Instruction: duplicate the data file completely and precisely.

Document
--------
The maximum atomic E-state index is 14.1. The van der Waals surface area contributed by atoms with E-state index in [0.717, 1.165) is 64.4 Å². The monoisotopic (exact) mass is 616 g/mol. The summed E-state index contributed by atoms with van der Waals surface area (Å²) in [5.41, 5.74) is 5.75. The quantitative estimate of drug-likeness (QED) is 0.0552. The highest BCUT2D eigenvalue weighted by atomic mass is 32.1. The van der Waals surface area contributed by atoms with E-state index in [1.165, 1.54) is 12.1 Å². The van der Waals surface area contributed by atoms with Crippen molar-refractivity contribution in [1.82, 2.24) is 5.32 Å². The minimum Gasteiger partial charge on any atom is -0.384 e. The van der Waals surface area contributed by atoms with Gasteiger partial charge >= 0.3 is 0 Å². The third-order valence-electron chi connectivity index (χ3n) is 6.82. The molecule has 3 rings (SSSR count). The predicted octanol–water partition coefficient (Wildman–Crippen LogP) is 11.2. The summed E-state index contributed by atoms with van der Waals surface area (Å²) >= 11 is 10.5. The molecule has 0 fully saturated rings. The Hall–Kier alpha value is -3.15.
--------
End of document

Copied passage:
The maximum atomic E-state index is 14.1. The van der Waals surface area contributed by atoms with E-state index in [0.717, 1.165) is 64.4 Å². The monoisotopic (exact) mass is 616 g/mol. The summed E-state index contributed by atoms with van der Waals surface area (Å²) in [5.41, 5.74) is 5.75. The quantitative estimate of drug-likeness (QED) is 0.0552. The highest BCUT2D eigenvalue weighted by atomic mass is 32.1. The van der Waals surface area contributed by atoms with E-state index in [1.165, 1.54) is 12.1 Å². The van der Waals surface area contributed by atoms with Crippen molar-refractivity contribution in [1.82, 2.24) is 5.32 Å². The minimum Gasteiger partial charge on any atom is -0.384 e. The van der Waals surface area contributed by atoms with Gasteiger partial charge >= 0.3 is 0 Å². The third-order valence-electron chi connectivity index (χ3n) is 6.82. The molecule has 3 rings (SSSR count). The predicted octanol–water partition coefficient (Wildman–Crippen LogP) is 11.2. The summed E-state index contributed by atoms with van der Waals surface area (Å²) >= 11 is 10.5. The molecule has 0 fully saturated rings. The Hall–Kier alpha value is -3.15.